Hancock Whitney Stock: Drives Market-Beating Results (NASDAQ:HWC)
I liked Hancock Whitney (HWC) back in July due to its combination of valuation, leverage to loan growth recovery in 2022, and self-help potential on expenses. While the COVID-19 pandemic has still had some negative impacts on the company’s core markets, the business has nevertheless been executing well and the shares are up almost 25% since that last article – handily beating not only the S&P 500, but also regional banks as a group.
I still like the story at Hancock, and I think the combination of loan growth, expense leverage, and rate leverage will serve the company well. While expectations are quite a bit higher now, and I do have some concerns about the year-over-year growth in pre-provision profits for 2022, I do still see double-digit upside for this name, and I consider it an under-followed name in the regional bank space.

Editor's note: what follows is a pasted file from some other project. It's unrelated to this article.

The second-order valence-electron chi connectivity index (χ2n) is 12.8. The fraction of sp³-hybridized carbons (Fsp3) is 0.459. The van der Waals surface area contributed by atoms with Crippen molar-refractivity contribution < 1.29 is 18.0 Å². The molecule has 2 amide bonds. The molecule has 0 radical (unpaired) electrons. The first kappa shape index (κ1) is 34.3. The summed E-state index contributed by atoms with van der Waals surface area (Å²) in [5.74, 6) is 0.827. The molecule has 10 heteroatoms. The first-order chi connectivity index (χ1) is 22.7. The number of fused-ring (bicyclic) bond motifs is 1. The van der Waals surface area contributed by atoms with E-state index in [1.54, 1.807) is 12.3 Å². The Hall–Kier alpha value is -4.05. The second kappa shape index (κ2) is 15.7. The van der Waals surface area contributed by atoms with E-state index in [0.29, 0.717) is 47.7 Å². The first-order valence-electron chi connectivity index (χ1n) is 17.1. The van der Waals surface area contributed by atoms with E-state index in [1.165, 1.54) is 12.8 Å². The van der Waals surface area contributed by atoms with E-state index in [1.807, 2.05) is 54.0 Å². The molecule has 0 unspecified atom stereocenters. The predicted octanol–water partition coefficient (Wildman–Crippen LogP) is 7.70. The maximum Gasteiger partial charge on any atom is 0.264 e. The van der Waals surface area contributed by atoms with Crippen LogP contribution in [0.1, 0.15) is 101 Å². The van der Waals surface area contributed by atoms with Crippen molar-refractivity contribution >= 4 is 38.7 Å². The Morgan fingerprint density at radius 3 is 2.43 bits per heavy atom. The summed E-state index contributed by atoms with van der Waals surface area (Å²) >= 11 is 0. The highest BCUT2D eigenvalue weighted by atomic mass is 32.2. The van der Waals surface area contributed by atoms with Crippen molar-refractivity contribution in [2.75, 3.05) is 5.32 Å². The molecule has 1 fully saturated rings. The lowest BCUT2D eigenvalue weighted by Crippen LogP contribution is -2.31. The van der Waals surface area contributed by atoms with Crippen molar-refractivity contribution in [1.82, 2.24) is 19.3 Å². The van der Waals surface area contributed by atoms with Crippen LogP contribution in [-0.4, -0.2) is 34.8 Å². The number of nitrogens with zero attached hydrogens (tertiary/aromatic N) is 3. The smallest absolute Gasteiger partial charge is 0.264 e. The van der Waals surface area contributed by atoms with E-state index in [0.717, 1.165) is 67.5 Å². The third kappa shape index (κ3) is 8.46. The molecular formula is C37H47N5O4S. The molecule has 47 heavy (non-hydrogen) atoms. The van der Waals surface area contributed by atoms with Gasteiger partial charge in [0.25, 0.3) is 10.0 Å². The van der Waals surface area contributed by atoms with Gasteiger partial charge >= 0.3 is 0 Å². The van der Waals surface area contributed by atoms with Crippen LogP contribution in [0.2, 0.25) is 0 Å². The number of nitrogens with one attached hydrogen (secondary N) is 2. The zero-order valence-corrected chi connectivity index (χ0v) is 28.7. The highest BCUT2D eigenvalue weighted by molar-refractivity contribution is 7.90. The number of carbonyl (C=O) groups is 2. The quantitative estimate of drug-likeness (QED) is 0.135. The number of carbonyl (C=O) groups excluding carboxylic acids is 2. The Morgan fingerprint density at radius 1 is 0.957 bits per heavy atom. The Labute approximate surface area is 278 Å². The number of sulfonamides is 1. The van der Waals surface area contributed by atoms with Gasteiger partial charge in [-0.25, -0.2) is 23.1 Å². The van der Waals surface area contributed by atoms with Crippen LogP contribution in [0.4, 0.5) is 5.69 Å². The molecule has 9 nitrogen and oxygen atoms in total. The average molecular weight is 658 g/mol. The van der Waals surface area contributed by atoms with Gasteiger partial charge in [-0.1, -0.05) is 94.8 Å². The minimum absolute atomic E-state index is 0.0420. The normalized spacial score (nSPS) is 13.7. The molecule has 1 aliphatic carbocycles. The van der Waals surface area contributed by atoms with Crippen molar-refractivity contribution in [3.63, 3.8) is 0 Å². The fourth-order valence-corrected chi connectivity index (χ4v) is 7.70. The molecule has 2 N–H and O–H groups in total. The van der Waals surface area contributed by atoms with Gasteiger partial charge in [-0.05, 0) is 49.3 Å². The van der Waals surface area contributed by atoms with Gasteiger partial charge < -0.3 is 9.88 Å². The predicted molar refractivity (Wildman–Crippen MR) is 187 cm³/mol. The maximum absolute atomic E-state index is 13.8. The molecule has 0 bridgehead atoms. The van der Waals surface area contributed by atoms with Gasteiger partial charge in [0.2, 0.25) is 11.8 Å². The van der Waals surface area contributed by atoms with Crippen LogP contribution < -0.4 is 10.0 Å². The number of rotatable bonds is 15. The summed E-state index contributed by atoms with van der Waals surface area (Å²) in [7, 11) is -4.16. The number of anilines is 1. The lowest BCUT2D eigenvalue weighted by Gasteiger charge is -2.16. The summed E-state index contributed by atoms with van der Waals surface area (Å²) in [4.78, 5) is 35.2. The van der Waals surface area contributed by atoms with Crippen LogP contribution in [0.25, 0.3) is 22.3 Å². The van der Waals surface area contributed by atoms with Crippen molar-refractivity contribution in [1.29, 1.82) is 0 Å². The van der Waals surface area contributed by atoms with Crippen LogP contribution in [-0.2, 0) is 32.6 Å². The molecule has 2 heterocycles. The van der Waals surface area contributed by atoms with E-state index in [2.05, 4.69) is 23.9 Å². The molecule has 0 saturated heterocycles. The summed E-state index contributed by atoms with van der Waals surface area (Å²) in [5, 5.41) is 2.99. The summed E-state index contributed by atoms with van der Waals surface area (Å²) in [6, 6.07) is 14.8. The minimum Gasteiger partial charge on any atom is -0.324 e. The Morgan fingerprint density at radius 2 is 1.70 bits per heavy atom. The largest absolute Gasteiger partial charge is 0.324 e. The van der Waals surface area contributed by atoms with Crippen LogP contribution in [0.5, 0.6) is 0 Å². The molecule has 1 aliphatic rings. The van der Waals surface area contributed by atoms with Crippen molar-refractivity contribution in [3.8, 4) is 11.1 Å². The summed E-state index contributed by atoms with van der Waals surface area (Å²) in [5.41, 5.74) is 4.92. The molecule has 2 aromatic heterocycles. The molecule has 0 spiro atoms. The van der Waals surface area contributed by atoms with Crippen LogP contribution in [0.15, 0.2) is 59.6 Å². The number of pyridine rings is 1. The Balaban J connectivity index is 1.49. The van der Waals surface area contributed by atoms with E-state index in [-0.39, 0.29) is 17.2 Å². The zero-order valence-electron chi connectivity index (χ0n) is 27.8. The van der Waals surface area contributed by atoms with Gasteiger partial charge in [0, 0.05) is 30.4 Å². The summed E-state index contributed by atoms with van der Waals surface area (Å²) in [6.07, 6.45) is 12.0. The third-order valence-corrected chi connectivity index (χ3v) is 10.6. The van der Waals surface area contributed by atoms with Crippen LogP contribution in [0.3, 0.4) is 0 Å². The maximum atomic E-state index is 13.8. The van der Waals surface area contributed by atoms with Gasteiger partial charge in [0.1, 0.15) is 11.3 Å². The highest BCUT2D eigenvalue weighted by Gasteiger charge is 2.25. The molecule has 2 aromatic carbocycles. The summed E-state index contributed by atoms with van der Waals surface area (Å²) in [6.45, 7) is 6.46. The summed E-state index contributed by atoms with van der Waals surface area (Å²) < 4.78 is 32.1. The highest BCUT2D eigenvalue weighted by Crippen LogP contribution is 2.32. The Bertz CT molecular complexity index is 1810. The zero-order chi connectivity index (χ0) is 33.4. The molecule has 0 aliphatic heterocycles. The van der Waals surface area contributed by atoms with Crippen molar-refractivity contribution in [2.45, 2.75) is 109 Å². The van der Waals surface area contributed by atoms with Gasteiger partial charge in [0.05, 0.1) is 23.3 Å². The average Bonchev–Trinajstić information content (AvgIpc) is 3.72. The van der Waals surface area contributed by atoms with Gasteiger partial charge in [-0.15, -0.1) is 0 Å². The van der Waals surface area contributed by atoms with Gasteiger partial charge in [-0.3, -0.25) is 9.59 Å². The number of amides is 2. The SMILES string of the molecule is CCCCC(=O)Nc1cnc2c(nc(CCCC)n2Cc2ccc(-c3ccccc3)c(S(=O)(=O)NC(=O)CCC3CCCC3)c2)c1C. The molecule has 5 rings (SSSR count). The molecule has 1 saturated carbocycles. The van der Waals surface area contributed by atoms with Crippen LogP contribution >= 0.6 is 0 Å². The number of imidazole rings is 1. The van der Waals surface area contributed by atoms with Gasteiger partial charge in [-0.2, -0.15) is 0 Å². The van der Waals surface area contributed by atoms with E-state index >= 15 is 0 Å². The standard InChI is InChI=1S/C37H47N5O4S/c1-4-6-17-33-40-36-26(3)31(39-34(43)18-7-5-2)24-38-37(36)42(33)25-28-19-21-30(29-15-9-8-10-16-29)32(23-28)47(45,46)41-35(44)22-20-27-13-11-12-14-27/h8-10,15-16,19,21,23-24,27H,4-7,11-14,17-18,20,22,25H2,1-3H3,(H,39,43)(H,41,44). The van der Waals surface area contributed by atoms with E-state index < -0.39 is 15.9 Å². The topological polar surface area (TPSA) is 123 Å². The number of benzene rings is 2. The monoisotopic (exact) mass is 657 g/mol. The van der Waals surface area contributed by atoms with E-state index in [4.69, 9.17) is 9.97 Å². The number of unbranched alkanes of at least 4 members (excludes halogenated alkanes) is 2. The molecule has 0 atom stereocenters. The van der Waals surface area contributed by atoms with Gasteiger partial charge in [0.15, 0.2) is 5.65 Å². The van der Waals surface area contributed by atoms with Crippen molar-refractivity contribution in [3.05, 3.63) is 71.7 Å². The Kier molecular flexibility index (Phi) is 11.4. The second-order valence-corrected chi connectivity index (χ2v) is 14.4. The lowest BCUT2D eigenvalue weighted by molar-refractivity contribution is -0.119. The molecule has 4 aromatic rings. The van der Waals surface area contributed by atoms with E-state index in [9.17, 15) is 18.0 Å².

Treading Water Ahead Of Improving Operating Conditions
Reported operating earnings came in better than expected for the fourth quarter (by about $0.10 to $0.16/share depending on how you adjust the reported numbers), but revenue did still shrink, pre-provision profits were flat sequentially, and pre-provision profits missed by about a penny, with the upside coming from other items like lower provisioning.
Revenue declined 2% yoy and almost 3% qoq, with weaker net interest income (down 4% yoy and 2% qoq) driving the weakness. Spread income was about 1% weaker than the Street expected, as excess liquidity once again weighed heavily on results – net interest margin declined 14bp qoq (to 2.80%), missing by 9bp, and management indicated that 10bp of the 14bp compression was attributable to excess liquidity.
Fee income rose 4% yoy and declined 3% qoq on a core basis, coming in a bit higher than expected.
Core expenses declined 5% yoy and 4% qoq, beating expectations and shoring up the missing revenue such that pre-provision profits (up more than 2% yoy and flat qoq) just barely missed expectations.
Signs Of Life In Lending